“The other thing you have to remember is that this sickness isn’t you. It’s something that you’re going through, but it’s not you. You have twenty-plus years of being smart, and curious, and having experiences and becoming a person with likes and dislikes and thoughts and strengths. This is one small bump. Also, a lot of people deal with this. So, it doesn’t mark you — it’s not you. It will go away and you won’t think about it anymore as part of your identity, I promise.”
“You’re still you. You have been all along — you’ve just buried it under a lot of layers of what you probably think of as protection between you and the rest of the world. But I’m just picturing you, healthy and all rosy-cheeked and laughing and just eating some pie or something with friends. And that’s you, that’s you at your best self.”
“You are a kind, smart, and devastatingly beautiful woman.”
“I know that you know how important it is right now to be kind to yourself. Kind about everything, but it’s even more important to surround yourself with people who are willing to articulate the same things to you whenever you need it. It’s okay that you’ll need help and reassurance for a while. That’s what people are there for who love you and want you to be your best self. I want to help however I can. Talking, writing, anything. And if you need someone to just take a hike and sit quietly with — say the word and I would be on the next plane to Portland (number one on my list of places to visit, so you’d be doing me a favor!). I’m really serious about that offer, so know that it is there.”
“It’s hard to see when you’re in it, but it’s so much better to feel alive and messy -– with ups and downs –- instead of totally controlled one note, with no ups or downs, just one day after another of the same sadness.”
“This is beautiful. I love you and I believe in you and I am proud of you for trying to get better. You are going to get better. Keep going.”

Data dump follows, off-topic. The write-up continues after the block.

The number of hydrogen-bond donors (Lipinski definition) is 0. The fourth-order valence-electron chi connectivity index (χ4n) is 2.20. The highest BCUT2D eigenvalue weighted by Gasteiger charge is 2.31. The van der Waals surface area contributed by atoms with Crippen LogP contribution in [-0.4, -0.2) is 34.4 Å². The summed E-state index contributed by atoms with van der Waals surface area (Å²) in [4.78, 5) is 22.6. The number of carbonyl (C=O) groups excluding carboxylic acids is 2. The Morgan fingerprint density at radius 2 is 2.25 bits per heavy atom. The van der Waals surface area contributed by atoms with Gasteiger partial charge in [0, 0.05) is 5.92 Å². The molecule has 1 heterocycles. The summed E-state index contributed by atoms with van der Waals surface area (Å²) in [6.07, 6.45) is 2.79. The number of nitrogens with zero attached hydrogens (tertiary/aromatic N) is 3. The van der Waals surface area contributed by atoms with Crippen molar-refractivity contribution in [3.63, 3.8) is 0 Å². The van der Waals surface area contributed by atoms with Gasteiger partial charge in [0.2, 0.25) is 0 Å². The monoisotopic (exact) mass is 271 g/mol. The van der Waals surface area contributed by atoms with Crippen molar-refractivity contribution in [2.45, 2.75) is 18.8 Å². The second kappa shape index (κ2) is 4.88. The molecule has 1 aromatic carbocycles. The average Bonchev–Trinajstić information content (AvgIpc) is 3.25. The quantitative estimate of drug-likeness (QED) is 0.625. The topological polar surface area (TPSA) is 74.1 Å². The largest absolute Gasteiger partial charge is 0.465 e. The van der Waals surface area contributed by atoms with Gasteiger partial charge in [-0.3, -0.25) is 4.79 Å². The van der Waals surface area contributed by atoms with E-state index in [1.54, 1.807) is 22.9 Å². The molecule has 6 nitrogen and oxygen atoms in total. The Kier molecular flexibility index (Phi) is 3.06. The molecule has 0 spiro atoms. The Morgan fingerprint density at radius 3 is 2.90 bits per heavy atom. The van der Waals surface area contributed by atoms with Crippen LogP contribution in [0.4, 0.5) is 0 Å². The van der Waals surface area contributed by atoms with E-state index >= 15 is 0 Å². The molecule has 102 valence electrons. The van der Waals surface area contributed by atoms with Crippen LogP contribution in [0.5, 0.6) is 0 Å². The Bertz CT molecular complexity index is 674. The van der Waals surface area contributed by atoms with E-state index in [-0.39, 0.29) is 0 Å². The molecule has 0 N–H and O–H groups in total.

“Honestly, I wish I could say there is an easy way to go about it. I don’t think there is — but I know you’re a very strong person. You are very strong and very smart. That means you can do this. You can — think of all the things you’ve excelled at or gotten through or conquered. It’s just a bump in the road (a big one), but you are absolutely not the sort of person who’d meet a wall and just not get around it, I’m sure of that.”
“It will be such an incredible relief to not have every single minute of your day feel like an exercise, a question, a chore, a sadness. I promise.”
“I’ll give you Louise Erdrich’s words, because they calm me and remind me that people all over the world go through crises, and they get through: ‘Life will break you. Nobody can protect you from that, and living alone won’t either, for solitude will also break you with its yearning. You have to love. You have to feel. It is the reason you are here on earth. You are here to risk your heart. You are here to be swallowed up. And when it happens that you are broken, or betrayed, or left, or hurt, or death brushes near, let yourself sit by an apple tree and listen to the apples falling all around you in heaps, wasting their sweetness. Tell yourself you tasted as many as you could.’ And I’d add, go on and taste more…as many as you can.”
“A real latte is a good start, and chocolate biscotti sounds like the best decision I’ve heard all day. Peanut butter will come. I think something that helps a lot is taking the secrecy out of these acts — it takes some of its power away to tell someone that today, you just couldn’t. You can always tell me these things, and I will always be here to listen. It is never too much. You don’t have to worry about that with me.”
“Where to live, what to do, who to meet — all of those things — you’ll figure them out, but you want to be able to experience them: the bad, the good, the everything. And you can’t when you’re not healthy, you really can’t.”
“You really have to let go of all of your normal habits for checking in with yourself, because they aren’t working for you. They’re telling you to do things that aren’t good for you, so you have to override them until you’re in a place where you can trust yourself to tell you the right and good ways to take care of yourself. In an odd way, hating yourself for gaining weight or being mad or sad about it is a good sign: it means you’re fighting the habits you’re used to, which is what you need to do!”